Statement of the Permanent Representative of the Russian Federation to the International Organizations in Vienna Ambassador Mikhail Ulyanov at the 2nd intersessional CND meeting, Vienna, 25 June 2018
Your Excellency Madam Chairperson,
We would like to draw your attention to the dramatic developments in the international drug control policy related to the recent measures taken by the Canadian authorities. Last week the Parliament of Canada adopted by majority vote the legislation on marijuana legalisation. Upon completing final procedures this legal initiative is due to come into force quite soon.
When implemented this undertaking will tangibly breach the UN drug control conventions, which as we all know limit the production and use of drugs exclusively to medical and scientific purposes. It is worth recalling that the UN Secretary General’s Commentary of 1973 highlighted this basic principle as one of the most important achievements of the Single Convention on Narcotic Drugs of 1961.Today the “initiative” of the Canadian side brings this achievement under question.
In this regard the International Narcotics Control Board, which is mandated to monitor the compliance of States with their legal drug control obligations, forwarded to the Canadian parliamentarians in April this year a written brief with its assessment of the developments. Then the Board underlined that the bill was incompatible with the treaty obligations which Canada is bound to. The INCB believes that the adoption of the legislation constitutes a fundamental breach of those international treaty provisions that are “absolute and unequivocal in nature”. In its latest statement on this subject dated the 21stJune the Board used even more precise and definitive language: legalization of cannabis constitutes a violation of the 1961 Single Convention on Narcotic Drugs and undermines the international legal drug control framework.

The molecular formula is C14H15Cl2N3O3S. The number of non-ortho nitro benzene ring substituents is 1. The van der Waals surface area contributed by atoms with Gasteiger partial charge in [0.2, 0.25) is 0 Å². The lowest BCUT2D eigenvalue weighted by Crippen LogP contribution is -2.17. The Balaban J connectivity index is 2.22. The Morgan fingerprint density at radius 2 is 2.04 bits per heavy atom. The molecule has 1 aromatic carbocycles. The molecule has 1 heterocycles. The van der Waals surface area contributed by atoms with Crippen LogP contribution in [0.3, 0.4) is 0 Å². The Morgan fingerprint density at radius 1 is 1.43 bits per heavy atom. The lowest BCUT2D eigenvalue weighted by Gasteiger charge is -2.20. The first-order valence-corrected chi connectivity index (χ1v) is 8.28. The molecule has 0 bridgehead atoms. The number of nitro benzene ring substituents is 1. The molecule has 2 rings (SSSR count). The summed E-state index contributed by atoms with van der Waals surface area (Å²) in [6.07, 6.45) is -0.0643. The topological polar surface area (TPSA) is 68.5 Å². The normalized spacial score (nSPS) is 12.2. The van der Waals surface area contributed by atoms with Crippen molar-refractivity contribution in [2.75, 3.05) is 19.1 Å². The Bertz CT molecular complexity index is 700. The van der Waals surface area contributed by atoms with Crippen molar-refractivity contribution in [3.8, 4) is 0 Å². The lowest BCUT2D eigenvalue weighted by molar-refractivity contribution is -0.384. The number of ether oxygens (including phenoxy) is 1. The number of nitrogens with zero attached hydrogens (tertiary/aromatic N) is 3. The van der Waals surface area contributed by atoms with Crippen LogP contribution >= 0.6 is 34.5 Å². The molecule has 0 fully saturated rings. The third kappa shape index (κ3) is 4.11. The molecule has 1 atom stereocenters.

It is worth mentioning in this context that the international community, including Canada, unanimously reaffirmed in the outcome document of the 2016 UN General Assembly Special Session on the world drug problem that the UN conventions of 1961, 1971 and 1988 constitute “the cornerstone of the international drug control system”. The intention of the Canadian authorities to legalize so-called recreational cannabis threatens to shake this cornerstone.
It is regrettable that the INCB warnings were totally ignored in Canada. The process of cannabis legalization in Canada is proceeding at full speed. What is more, Canadian authorities frankly acknowledge that the draft law contradicts the UN conventions, but consider it to be admissible. Advocates of the so-called recreational marijuana legalization try to validate their position by Paragraph 1 of the Preamble of the Single Convention of 1961 and argue that this measure will contribute to protecting the health and welfare of people. This argument is completely false and means a switch of the notions. It is for the sake of safeguarding the health and welfare of humankind that the conventional norms were adopted. As for the Canadian initiative, it would by the very meaning of the conventions be detrimental to the health and wellbeing of the humanity. This was reconfirmed by the INCB once again in its statement of the 21st of June.